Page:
You probably already know about native advertising, just did not know what it was called or how to get started, or why you should do it. There are three different types of native advertising, some of which you’ll be familiar with.
1. Open – You place the content on your website and then promote it to other platforms, knowing it will send everyone back to your website.
2. Closed – Platforms like Twitter, Facebook and YouTube are all closed platforms that allow you to put your content on them and promote them.
3. Combination – Uses a combination of the above, usually by installing a private platform that permits bidding from outside platforms.
These different types of native advertising come in the form of:
* Search Ads – Can work both on and off your website. Search on your website allows the user to find content on your website but also introduces new content that your users can click on that will take them off your site. Conversely, if you bought those keywords, your content would appear on someone else’s website.
* Contextual Ads – When you buy keywords, a publisher that uses contextual ads can allow links to your information to appear, and you can also allow the same on your own website if you desire to earn extra money. This isn’t really recommended for solely business websites though; instead you should be ensuring that your links appear on other publishers’ websites.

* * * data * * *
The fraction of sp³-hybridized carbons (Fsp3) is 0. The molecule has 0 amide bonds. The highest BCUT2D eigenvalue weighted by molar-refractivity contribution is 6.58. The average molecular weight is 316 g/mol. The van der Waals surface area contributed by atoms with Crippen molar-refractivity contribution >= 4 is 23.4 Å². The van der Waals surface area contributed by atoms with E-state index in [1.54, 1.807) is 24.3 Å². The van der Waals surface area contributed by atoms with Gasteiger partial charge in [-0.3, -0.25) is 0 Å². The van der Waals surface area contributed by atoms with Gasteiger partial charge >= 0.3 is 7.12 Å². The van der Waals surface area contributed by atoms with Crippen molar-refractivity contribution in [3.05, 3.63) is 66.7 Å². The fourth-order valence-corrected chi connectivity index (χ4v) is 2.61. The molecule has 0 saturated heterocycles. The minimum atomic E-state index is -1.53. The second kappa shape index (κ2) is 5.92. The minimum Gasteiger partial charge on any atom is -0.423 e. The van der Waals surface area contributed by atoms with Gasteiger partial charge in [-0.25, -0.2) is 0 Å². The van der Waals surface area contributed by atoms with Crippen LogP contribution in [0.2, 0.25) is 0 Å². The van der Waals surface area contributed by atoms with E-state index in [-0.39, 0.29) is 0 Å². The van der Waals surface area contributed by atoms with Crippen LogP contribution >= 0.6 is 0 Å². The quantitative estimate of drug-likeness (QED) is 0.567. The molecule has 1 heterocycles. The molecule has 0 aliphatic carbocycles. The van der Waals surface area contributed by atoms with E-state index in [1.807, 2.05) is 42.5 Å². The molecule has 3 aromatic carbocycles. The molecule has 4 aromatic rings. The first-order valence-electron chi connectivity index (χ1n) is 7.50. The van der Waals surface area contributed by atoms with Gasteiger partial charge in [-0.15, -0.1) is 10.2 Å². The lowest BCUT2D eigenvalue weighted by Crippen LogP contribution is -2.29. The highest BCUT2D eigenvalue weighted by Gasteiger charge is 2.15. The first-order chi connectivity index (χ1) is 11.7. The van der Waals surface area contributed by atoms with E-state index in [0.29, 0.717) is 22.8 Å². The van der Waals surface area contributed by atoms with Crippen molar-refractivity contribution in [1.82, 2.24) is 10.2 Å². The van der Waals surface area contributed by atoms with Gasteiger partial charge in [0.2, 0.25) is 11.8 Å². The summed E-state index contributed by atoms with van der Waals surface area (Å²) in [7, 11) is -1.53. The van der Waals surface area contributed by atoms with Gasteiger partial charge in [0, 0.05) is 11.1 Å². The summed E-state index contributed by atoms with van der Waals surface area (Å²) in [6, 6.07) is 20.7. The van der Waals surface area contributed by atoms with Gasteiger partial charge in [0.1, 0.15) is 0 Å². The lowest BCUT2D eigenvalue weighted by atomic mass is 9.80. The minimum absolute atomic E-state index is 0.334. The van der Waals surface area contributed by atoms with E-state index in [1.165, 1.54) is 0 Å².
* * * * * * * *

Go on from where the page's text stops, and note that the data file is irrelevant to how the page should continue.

* Content Dependent Ads – This is how all Google Ads work. They are dependent on the content that a publisher has on their site. If you purchase certain keywords and create display ads via Google Ads, then your information will show up on the right content across the web.
* Promoted Content – When you write compelling content, you can promote it through various websites such as promoted posts on Facebook, Twitter, and if your content is a video you can pay to promote your post on YouTube for added viewers.
* Sponsor Funded Content – Some websites need content and will allow for paid sponsored content to appear on their site. Sometimes this is as simple as a guest blog post with a bio that links to your sales page, and other times it’s a full-on paid sponsored post.
All of these ways to use native advertising are activities that all small business owners should consider doing. Without native advertising your information may not be seen as quickly. SEO (search engine optimization) works very well, but if you have a time-limited event and you really want to get a lot of visitors to sign up for your event, you’re going to do a lot better to pay for promotion strategically.
Using a combination of native advertising along with sound SEO practices, you can take your small business to a brand-new level that you won’t see without using native advertising practices.